Lowly Fax Still Essential to Business, Study Says
Published: December 13, 2011
by Alex Woodie
You can add one more item to the list of man's creations that were supposed to have died out by now but hasn't: the fax machine. When it was first invented, 168 years ago (no that's not a misprint), the fax revolutionized the way we viewed documents. Today, despite the growing use of unified communications (UC) over IP networks, the lowly fax machine is used daily by an estimated 40 percent of workers at small and medium sized businesses, according to a recent Intel study.
When the Scottish inventor Alexander Bain received the first patent for a chemical mechanical fax type device way back in 1843, he could not have perceived what a lasting impact and legacy his invention would leave. In 1865, the Italian physicist Giovanni Caselli built on Bain's design, and introduced the first commercial telefax service between Paris and Lyon, a full 11 years before Alexander Graham Bell patented the first telephone, according to Wikipedia's fax entry.
The fax would continue to be a mainstay of Western business for the next 100 years. Even as the minicomputer and PC revolutions changed the landscape of business IT from the late 1970s to the late 1990s, businesses still relied on standalone fax machines to share business documents and complete transactions with customers and trading partners.
But clearly, by now, something should have replaced the fax machine as one of the go-to communication devices underpinning Western economies. Corporate phone systems have transitioned from the PBX to IP-based systems, and even small and medium-sized businesses (SMBs) are partaking of the bounty of cheap and easy to use IP-based UC systems that combine phone, video, instant messaging, and document sharing, all wrapped up with a blanket of SIP (session initiation protocol)-based presence-awareness.
That largely hasn't happened, according to the Intel Small Business Index. Released in early November, the latest index found that a fax machine is used daily by about 38 percent of IT decision makers and about 41 percent of IT users. By comparison, only 17 percent of decision makers planned on getting an iPad or tablet. The conclusion of the study is that "legacy technologies" are still playing a major role in many SMBs.
What is it about the fax, then, that leads us to stubbornly hold onto our fax machine like it was some vintage AS/400? As it turns out, the longevity can be traced to two facts about fax: it's reliable, and it's secure. (Kind of like that 15-year-old AS/400 you still have running in your data closet.)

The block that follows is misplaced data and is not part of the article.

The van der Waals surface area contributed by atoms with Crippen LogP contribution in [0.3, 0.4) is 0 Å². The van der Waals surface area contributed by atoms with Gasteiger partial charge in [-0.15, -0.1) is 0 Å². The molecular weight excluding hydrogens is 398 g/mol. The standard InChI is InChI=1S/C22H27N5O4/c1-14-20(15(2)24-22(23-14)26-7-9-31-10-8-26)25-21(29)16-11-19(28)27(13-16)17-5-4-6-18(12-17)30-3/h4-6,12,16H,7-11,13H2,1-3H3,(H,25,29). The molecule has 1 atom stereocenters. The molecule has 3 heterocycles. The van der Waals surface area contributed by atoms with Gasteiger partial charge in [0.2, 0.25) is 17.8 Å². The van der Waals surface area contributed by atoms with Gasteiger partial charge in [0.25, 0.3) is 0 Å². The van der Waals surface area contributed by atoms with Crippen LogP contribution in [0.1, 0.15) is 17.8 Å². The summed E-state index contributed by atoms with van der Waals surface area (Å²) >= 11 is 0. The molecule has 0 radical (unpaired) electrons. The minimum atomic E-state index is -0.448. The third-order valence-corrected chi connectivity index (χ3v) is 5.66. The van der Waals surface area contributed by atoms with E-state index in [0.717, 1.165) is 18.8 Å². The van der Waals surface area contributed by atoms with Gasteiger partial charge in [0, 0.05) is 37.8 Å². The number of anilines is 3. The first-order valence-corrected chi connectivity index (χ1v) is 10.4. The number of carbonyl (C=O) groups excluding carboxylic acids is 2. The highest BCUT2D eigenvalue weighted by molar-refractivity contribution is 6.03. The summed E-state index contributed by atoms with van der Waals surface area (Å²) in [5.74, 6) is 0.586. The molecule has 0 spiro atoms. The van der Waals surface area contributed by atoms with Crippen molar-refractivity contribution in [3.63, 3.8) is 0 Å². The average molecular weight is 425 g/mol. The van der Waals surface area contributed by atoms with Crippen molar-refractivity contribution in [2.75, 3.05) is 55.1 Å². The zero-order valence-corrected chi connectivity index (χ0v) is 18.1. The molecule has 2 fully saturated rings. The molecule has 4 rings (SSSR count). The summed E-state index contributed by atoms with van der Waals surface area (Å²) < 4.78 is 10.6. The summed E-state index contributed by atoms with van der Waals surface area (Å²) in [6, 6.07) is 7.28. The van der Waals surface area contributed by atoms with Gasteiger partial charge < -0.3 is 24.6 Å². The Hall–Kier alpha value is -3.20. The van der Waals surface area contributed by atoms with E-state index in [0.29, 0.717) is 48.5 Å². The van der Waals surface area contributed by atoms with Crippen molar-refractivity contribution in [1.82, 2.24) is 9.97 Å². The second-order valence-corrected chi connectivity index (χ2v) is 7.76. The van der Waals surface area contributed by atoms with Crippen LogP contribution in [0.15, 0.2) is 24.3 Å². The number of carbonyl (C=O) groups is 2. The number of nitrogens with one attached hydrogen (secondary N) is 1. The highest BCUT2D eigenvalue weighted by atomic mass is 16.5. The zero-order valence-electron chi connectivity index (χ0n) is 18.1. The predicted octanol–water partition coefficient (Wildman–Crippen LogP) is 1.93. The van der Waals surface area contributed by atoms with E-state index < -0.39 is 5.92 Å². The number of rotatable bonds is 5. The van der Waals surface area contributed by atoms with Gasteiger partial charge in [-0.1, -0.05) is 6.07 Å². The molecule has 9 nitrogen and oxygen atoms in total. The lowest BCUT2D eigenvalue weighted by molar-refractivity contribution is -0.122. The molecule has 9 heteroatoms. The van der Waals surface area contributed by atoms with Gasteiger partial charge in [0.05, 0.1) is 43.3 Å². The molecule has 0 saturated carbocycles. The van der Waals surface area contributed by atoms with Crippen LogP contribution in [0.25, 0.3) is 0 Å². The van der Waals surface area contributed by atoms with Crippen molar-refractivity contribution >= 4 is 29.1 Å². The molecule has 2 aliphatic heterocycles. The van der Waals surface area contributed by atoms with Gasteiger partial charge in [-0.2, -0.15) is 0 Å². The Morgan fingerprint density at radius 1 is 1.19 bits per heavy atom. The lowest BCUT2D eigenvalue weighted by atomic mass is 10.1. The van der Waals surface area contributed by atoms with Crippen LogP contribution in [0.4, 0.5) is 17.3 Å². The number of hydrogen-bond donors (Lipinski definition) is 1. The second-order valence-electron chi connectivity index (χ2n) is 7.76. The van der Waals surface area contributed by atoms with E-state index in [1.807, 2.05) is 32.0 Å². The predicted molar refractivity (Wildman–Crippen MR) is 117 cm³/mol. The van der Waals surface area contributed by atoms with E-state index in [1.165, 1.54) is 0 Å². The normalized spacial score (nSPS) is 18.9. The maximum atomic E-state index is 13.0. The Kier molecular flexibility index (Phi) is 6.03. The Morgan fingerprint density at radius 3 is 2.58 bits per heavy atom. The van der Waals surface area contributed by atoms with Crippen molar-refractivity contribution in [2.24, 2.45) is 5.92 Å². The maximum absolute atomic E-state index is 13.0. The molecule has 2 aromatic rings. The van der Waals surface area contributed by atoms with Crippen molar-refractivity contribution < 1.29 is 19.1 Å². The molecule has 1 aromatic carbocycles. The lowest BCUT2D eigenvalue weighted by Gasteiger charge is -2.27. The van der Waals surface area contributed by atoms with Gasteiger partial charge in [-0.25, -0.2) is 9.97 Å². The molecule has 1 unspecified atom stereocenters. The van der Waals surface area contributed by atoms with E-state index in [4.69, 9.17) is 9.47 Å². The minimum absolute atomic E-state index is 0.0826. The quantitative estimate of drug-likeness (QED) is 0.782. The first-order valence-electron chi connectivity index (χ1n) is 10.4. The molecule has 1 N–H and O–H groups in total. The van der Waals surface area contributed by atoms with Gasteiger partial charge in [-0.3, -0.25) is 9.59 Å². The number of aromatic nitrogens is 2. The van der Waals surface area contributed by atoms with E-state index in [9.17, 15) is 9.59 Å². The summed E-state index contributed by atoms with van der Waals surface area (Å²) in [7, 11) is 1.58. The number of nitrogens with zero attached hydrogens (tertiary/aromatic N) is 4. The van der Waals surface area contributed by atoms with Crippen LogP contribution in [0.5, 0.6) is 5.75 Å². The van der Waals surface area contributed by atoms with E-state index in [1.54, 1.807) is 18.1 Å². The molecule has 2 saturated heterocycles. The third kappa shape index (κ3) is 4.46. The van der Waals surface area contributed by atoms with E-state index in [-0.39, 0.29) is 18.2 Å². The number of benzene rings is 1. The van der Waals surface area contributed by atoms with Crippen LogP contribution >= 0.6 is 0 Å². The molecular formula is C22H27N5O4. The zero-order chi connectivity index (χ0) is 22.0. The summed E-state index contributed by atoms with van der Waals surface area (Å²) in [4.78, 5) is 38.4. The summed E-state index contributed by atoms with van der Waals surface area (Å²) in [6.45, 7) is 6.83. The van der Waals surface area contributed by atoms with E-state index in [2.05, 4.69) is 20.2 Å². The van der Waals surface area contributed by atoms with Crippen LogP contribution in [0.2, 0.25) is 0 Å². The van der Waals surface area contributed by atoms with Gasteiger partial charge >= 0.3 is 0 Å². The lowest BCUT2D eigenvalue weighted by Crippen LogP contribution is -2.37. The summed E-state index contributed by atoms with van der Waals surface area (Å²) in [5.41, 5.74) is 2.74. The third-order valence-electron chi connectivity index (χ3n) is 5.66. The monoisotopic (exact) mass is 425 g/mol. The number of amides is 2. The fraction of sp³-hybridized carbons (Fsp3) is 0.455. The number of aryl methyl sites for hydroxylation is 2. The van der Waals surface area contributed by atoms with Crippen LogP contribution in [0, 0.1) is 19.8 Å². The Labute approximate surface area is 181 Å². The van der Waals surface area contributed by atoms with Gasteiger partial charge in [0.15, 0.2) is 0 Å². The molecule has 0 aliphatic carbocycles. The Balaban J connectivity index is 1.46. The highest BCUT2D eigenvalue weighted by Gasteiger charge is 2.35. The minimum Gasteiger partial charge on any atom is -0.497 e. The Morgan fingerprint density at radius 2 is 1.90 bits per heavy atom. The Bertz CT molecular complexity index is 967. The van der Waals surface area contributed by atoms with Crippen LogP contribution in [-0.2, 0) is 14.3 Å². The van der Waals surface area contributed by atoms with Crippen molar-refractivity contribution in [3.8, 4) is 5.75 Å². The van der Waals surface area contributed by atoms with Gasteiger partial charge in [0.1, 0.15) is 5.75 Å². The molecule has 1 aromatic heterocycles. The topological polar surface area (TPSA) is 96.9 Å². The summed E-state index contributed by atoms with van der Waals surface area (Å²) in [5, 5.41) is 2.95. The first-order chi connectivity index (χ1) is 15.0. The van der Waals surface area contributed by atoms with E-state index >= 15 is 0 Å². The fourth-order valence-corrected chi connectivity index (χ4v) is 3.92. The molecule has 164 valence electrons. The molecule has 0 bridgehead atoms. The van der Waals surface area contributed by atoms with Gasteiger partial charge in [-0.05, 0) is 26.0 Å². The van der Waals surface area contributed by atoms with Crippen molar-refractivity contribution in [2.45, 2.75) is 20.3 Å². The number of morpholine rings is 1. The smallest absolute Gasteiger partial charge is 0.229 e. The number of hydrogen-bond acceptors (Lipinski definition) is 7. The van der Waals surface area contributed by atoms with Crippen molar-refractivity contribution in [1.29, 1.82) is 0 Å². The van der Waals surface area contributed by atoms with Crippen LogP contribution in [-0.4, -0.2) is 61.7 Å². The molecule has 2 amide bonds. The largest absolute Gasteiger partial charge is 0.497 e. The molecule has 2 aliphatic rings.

"It Just Works"
When he took over the role as CEO of Quadrant Software last year, Steve Woodard says he was amazed at the amount of fax he saw in use at Quadrant's customers. Since Quadrant earns a good percentage of its revenue selling fax solutions--including production X86-based fax servers, IP-based fax solutions, and connecting it all into ERP systems, IBM i spool files, and email systems--Woodward was afforded a unique perspective on fax.
"It's astonishing how many people are dependent--not just using, but dependent--on fax," he tells IT Jungle. "I hate to say it, but it just works. I've got Fortune 100 companies that are using some of our products, the DOS-based fax severs, and they've been using the same box for 18 years. For a Fortune 100 company, it's just too painful to move, because the stuff just works."
Security can also be a big plus in fax's benefit, Woodard says. "There's an inherent level of security with fax, even more so than sending something as an email attachment," he says. "There's a certain amount of handshaking that has to happen. You put in a destination number, it guarantees that it gets to that number, or it doesn't go."
Of course, there's one big flaw in the fax security story, and that is the fact that a sensitive document may be floating around the department fax machine, or more likely the multi-function printer (MFT). There's also the possibility that a fax gets sent to the wrong number.
But eventually, Woodard sees traditional fax workloads gravitating to fax over IP (FOIP), a class of solutions that's estimated to be growing at an annual rate of 14.5 percent. "As people move to SIP-type phones or IP-based UC systems, I think you're going to find more people will take advantage of doing IP fax over time," he says.
FOIP still works like a fax, and affords users that fax-like ease-of-use. The main difference is that it uses the public IP network, so encryption is required for sensitive information. "If you're sending a fax to somebody's phone number, even over IP, it still will guarantee that it gets to you and it won't be sitting on an Exchange server somewhere. It won't be sitting somewhere else where it might be able to get read, or it might get hacked."
Meanwhile, Quadrant will be dusting off its FOIP technology and unveiling a new release of its FOIP solution early next year. It's too early for Quadrant to talk about it much, but Woodard assures us that the new solution will work with the IBM i platform.
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